If you've been appointed an executor of a loved one's estate, or a successor trustee, and that person dies, your grief – not to mention your to-do list, including tasks ranging from planning the funeral, coordinating relatives coming in from out of town and (eventually) meeting with a trust administration or probate lawyer – can be quite overwhelming. First and foremost, take care of yourself during this emotional time.
Posted on September 1, 2016
To help you with the “business” end of things, here’s a quick checklist of crucial details that will make the trip to our office to handle the legal affairs easier. I know it can be difficult, but some of these things have a deadline, so make sure that you reach out sooner rather than later:
- Secure the deceased's personal property (vehicle, home, business, etc.).
- Notify the post office.
- If the deceased wrote an ethical will, share that with the appropriate parties in a venue set aside for the occasion. You may even want to print it and make copies for some individuals.
- Get copies of the death certificate. You'll need them for some upcoming tasks.
- Notify the Social Security office.
- Take care of any Medicare details that need attention.
- Contact the deceased's employer to find out about benefits dispensation.
- Stop health insurance and notify relevant insurance companies. Terminate any policies no longer necessary. You may need to wait to actually cancel the policies until after you’ve “formally” taken over the estate, but you can often get the necessary paperwork started before that time.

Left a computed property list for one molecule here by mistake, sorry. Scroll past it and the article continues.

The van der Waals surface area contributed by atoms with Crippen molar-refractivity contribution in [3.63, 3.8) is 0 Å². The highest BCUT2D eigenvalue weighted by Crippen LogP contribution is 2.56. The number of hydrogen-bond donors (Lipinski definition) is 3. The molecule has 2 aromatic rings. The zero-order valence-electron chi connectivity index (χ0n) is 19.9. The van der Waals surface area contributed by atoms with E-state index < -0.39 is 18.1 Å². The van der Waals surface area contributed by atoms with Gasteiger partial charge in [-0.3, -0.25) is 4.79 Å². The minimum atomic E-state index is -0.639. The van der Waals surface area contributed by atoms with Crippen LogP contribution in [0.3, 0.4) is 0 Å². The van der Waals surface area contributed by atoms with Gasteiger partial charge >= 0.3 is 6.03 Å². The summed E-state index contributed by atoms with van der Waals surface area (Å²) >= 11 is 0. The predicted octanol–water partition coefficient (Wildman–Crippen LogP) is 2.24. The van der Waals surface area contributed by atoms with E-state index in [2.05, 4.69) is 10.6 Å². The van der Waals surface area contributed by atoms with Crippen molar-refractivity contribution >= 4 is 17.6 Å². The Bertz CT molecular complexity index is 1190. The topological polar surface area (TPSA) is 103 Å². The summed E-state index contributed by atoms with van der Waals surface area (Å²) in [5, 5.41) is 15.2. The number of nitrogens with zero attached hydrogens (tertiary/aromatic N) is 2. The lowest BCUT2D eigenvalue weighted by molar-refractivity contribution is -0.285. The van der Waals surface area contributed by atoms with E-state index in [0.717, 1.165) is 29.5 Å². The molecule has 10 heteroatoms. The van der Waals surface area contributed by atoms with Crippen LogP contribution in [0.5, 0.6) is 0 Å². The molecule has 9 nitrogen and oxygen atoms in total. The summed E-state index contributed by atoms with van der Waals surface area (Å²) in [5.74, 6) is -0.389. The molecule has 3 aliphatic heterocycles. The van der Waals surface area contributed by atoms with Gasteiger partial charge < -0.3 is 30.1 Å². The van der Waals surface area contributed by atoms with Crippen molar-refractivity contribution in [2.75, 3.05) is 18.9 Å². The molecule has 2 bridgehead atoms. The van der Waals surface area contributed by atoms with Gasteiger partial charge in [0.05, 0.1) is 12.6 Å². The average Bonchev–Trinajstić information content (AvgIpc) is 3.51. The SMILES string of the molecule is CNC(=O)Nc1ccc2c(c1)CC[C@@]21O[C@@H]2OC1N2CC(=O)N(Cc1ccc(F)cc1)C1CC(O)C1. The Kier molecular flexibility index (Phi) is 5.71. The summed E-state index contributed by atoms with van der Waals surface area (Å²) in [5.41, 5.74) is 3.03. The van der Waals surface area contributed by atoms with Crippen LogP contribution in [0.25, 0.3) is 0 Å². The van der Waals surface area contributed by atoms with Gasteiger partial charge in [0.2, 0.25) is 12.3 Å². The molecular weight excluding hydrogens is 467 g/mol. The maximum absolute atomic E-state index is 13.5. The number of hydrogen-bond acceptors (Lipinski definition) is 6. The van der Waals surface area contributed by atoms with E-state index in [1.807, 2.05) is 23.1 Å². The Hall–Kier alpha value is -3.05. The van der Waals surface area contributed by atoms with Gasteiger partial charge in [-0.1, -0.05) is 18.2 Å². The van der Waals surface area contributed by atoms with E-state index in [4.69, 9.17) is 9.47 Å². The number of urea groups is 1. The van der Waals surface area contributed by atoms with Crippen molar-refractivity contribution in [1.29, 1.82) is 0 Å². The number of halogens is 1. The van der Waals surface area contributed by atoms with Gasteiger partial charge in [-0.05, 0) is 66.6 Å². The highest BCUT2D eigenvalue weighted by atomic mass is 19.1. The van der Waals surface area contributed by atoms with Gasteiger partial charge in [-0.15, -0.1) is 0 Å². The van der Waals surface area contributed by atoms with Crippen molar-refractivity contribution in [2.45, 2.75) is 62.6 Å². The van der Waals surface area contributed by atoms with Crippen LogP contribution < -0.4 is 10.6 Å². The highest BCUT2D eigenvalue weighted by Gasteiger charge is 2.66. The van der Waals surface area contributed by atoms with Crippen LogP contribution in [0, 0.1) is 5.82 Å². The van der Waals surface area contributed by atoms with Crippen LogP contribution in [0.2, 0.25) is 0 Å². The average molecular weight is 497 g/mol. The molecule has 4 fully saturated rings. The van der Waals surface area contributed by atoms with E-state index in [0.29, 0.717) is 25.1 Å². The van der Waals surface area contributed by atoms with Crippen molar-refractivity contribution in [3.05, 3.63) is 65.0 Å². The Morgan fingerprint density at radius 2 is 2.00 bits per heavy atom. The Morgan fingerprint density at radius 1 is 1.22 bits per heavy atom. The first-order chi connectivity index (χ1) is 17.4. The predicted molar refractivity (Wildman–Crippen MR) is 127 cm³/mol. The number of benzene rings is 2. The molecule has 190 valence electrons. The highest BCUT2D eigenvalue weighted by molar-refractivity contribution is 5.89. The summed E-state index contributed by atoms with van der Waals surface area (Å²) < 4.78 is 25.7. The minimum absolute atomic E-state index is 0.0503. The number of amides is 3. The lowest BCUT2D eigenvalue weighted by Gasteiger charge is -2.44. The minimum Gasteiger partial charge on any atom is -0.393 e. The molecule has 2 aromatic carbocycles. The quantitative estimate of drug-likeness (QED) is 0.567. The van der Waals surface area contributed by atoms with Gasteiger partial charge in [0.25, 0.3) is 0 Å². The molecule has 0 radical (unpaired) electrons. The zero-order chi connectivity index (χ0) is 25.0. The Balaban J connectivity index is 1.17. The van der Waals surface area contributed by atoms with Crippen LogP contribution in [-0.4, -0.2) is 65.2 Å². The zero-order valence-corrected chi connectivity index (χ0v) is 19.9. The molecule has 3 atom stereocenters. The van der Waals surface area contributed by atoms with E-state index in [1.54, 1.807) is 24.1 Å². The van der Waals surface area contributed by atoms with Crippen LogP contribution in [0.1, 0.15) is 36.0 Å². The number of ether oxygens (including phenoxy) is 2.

- Get ready to meet with a qualified probate and trust administration attorney. Depending on the circumstances, a probate may be necessary. Even if a probate is not needed, there is work that needs to be done to administer the trust properly. Here’s what you need to gather:
1. The deceased’s will and trust. If the original of the deceased’s will or trust can’t be located, contact us as soon as possible and bring any copies you do have.
2. A list of the deceased’s bills and debts. It’s often easier to bring the statements or the actual credit cards into the office rather than try to write out a list, but do whatever is easiest for you.
3. A list of the deceased’s financial advisors, insurance agent, tax professional, and other professional advisors.
4. A list of the deceased’s surviving family members, including their contact information when available. Even if they’re not named in the trust, the attorney will need to know about everyone in the family.
- Cancel your loved one's driver's license, passport, voter's registration, and club memberships.
- Close out email and social media accounts, and shut down websites no longer needed. Depending on circumstances, to take these steps, you may need to wait until you’ve “formally” taken over the estate, but you can often learn the procedures and be ready to take action.
- Contact your tax preparer.
- You may be thinking about handling all the paperwork yourself. It’s a tempting thought – why not keep things as simple as possible? – but a “DIY” approach to this process might cost you and your family dearly. Read on to understand why.
Consequences of Mishandling an Estate: Examples from Real Life
Example #1: Failing to disclose assets to the IRS. Lacy Doyle, a prominent art consultant in New York City, inherited a large estate when her father passed away in 2003. He allegedly left her $4 million, but she only disclosed fewer than $1 million in assets when she filed the court documents for the estate. Per the New York Daily News: “She opened an ‘undeclared Swiss bank account for the purpose of depositing the secret inheritance from her father’ in 2006 — using a fake foreign foundation name to conceal her identity…